Although St. Valentine's Day is only observed in a very few places in the United Kingdom, and tends towards a speedy disappearance, it is a custom which, for this reason, is specially worth notice, inasmuch as some of us who are by no means old can remember the days when the sending of "Valentines" by a certain section of society was quite a festival in itself--almost as vigorous as the fashion of 'Xmas cards is at the moment. St. Valentine was a Christian Bishop, who is alleged to have suffered martyrdom in 271 A.D., on February 14th. Roman youths and maidens on this day were accustomed to select partners, and the Church, fulfilling its work of replacing heathen divinities by ecclesiastical saints, allotted the day to St. Valentine. Butler in his Lives of the Saints says:--"To abolish the heathen, lewd, superstitious custom of boys drawing the names of girls, in honour of their goddess Februata Juno, on the 15th of February, several zealous Pastors substituted the names of Saints in billets given on that day. St. Frances de Sales severely forbad the custom of Valentines, or giving boys in writing the names of girls to be admired and attended on by them; and to abolish it, he changed it into giving billets with the names of certain Saints, for them to honour and imitate in a particular manner."
Apparently the effort was not altogether successful, for the specimen Valentine verses that have come down to us from old English times, as well as some of the pictures which used to be flaunted in shop-windows in the last century, testify to the intimate connection between the Pagan idea and its attempted Christian reconstruction. St. Valentine, as a good man, can have no reason to thank the Church for its attentions to his name.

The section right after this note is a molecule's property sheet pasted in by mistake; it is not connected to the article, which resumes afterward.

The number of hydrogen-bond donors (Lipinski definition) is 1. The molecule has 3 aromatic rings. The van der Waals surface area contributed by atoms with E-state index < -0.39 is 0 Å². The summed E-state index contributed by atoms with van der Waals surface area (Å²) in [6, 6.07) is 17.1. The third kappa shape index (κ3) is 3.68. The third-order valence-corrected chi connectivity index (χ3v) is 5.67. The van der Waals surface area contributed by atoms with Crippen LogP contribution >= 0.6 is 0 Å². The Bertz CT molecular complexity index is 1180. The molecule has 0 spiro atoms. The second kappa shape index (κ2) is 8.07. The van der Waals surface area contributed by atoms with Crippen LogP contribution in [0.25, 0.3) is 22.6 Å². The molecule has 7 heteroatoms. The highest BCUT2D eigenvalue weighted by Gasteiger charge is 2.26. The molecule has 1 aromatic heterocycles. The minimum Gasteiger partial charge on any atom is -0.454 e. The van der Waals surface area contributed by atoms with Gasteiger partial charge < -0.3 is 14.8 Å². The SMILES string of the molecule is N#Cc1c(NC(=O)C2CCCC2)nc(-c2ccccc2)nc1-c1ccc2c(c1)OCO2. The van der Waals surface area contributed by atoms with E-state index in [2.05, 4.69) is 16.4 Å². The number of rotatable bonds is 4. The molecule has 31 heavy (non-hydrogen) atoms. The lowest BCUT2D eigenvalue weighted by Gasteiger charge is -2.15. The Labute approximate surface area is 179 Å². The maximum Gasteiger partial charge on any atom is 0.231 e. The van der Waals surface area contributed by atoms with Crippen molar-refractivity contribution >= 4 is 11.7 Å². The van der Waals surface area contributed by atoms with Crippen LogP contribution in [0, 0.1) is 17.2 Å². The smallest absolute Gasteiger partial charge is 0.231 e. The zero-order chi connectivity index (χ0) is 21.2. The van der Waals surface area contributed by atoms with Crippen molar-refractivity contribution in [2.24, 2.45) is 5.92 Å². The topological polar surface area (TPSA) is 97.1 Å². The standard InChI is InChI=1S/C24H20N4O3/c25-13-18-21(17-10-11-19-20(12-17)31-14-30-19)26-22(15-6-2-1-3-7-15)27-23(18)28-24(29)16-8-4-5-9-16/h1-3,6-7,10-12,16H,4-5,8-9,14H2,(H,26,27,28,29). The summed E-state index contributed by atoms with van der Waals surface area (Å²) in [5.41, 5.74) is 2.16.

Gay has left us a poetical description of some rural ceremonies used on the morning of this day:
"Last Valentine, the day when birds of kind,
Their paramours with mutual chirpings find,
I early rose, just at the break of day,
Before the sun had chas'd the stars away;
A-field I went, amid the morning dew,
To milk my kine (for so should house-wives do).
Thee first I spied, and the first swain we see,
In spite of Fortune, shall our true love be."
Evidently the women-folk used to take Valentine's Day somewhat seriously. Witness the following from an old book--the Connoisseur:--"Last Friday was Valentine Day, and the night before I got five bayleaves, and pinned four-of them to the four corners of my pillow, and the fifth to the middle; and then, if I dreamt of my sweetheart, Betty said we should be married before the year was out. But to make it more sure I boiled an egg hard, and took out the yolk and filled it with salt; and when I went to bed ate it, shell and all, without speaking or drinking after it. We also wrote our lovers' names upon bits of paper, and rolled them up in clay, and put them into water: and the first that rose up was to be our Valentine. Would you think it, Mr Blossom was my man. I lay a-bed and shut my eyes all the morning till he came to our house; for I would not have seen another man before him for all the world."
The dying of St. Valentine's Day is a testimony to the growth of a sense of restraint and fine feeling. But even this year (1910) in London one can see the old vulgar Valentine shown in shop windows.